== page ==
Dry January is over, the abstinence push continues (and our response to WHO article)

Feb 2, 2024by Andrew Lowry

Dry January has come to an end, but the abstinence push from media sources all over the United States continues. If you're in the drinks space, or even if you're not, this seems to be a hot topic, and we wonder how long it is going to stay in the limelight.

What's our take on it? 

Vocabulary Common Ground

Alcohol, specifically ethyl alcohol, in its purest form, is a colorless volatile flammable liquid (chemical formula: C2H5OH) that is the intoxicating agent in liquor, beer, and wine and is also used as a solvent and in fuel.

Therefore, alcohol can be used as a drug, that is, a medicine or other substance that has a physiological effect when ingested or otherwise introduced into the body.

The most common way humans use ethyl alcohol as a drug is by consuming it in its diluted form, either as beer, wine, or liquor. ABV (alcohol by volume) denotes how much pure ethanol is contained within the beverage as a percentage of its entirety. Usually, beer stays under 10% and wine stays under 17%. Liquor is commonly 40% ABV (due to shipping regulations, anything higher begins to be a flammable HAZMAT substance.) 

Now, for reference

The graph below, from Alcohol.com (using data sourced from the WHO) sets the United States firmly in 25th place for pure alcohol consumption per capita. This helped us think about this topic in relation to the U.S. because we thought we would be topping the list, but, in fact, we are not.

Source: Alcohol.com

Now, let's look at a graphic of the top causes of death around the world. Alcohol use is just behind "Outdoor particulate matter pollution" at 2.44 million deaths annually, estimated, from 2019 data. This number poses a problem, however, this is 22% of the number of deaths caused annually by high blood pressure and 49% of the deaths caused by obesity.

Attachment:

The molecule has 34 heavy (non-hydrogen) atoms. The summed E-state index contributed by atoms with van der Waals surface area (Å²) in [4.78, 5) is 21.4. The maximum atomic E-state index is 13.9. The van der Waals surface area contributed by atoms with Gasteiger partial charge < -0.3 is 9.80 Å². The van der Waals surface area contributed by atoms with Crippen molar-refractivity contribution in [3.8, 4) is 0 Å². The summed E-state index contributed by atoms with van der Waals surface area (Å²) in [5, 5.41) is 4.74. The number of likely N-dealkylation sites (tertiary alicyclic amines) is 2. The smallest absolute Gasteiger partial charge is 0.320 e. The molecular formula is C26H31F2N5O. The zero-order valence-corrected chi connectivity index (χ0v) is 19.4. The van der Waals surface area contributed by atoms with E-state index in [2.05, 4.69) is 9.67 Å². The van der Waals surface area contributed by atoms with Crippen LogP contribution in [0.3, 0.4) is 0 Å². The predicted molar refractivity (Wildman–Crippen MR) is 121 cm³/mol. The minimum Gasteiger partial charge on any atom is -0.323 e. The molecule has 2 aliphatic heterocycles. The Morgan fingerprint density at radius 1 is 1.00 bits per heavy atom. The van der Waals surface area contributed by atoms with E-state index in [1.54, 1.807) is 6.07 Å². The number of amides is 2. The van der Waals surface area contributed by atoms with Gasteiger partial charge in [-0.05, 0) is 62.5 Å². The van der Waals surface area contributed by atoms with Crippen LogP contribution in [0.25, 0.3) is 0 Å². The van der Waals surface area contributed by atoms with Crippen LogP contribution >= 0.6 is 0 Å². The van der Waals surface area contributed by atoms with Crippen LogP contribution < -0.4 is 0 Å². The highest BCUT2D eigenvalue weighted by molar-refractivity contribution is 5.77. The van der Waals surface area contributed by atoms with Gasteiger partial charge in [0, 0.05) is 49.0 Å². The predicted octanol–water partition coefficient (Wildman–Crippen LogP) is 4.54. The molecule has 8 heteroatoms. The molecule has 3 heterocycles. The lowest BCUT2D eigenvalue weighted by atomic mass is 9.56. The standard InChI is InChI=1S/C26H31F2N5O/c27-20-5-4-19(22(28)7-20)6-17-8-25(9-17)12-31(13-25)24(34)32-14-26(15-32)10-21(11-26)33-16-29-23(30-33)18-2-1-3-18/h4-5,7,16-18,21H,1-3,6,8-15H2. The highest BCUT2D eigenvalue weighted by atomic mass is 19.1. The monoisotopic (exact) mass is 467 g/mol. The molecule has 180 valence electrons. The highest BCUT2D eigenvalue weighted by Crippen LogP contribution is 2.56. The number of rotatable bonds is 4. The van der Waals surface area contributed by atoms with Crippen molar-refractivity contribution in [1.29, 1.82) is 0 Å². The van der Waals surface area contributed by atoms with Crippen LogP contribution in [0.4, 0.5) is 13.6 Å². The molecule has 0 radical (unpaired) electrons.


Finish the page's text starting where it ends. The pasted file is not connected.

Causes of DeathSource: Our World in Data

Now for another graphic. This one shows the percentage of road traffic deaths that can be attributed to alcohol consumption in some way. America is towards the top of all countries at 29%. The average of all countries is 16%. The mode is 17%.

Driving drunk is a huge issue, and those who do this are making the wrong choice if they are coherent enough to think for themselves, and if they are blacked out and don't remember choosing to drive, well, they chose to black out, or chose to drink irresponsibly, and thus, they are now responsible for whatever choices their body and brain operating in a subconscious/conscious union of shittyness makes.

Enough about that, drunk driving is shitty, but humans are the cause of this, alcohol doesn't contain within itself the guaranteed effect of making people make that choice. This leads us to our opinions on abstinence later on, so hold tight.

Driving Deaths Due to AlcoholSource: Our World in Data

Our Opinion on the WHO article "No level of alcohol consumption is safe for our health"

It's easy to recommend abstinence as the way to solve all the problems related to alcohol and health. OBVIOUSLY. This is the stance of the WHO. This is the guaranteed solution if everyone abides. This is the easy way out. This recommendation takes ZERO empathic skill and ZERO effort, but, it is the right choice for the WHO. The fact that abstinence would solve all problems related to alcohol in the United States cannot be argued. It is highly logical. Consuming alcohol in any form cannot be good for a human's health — this also makes a lot of sense.

In the article, Dr. Carina Ferreira-Borges, acting Unit Lead for Noncommunicable Disease Management and Regional Advisor for Alcohol and Illicit Drugs in the WHO Regional Office for Europe says:

"We cannot talk about a so-called safe level of alcohol use. It doesn’t matter how much you drink – the risk to the drinker’s health starts from the first drop of any alcoholic beverage. The only thing that we can say for sure is that the more you drink, the more harmful it is – or, in other words, the less you drink, the safer it is."

Is there a minimum amount of high fructose corn syrup deemed safe and not attributable to obesity deaths or cancer-related deaths? Is there a recognized safe amount of canola oils or vegetable oils that cannot be attributable to heart failure? Is there a minimum amount of plastic consumption deemed safe for humans that cannot be related to cancer? Is there a minimum amount of chemicals we can breathe in from air pollution that cannot be traced to lung cancer? Is there a minimum amount of time behind the wheel of a car that will guarantee that we cannot die on the road? Is there a minimum amount of time that we should spend outside so that the risk of being hit by a driver or struck by lightning or developing skin cancer is at or near zero? What is the life we need to live to cut down our chance of premature death? Do we want this life?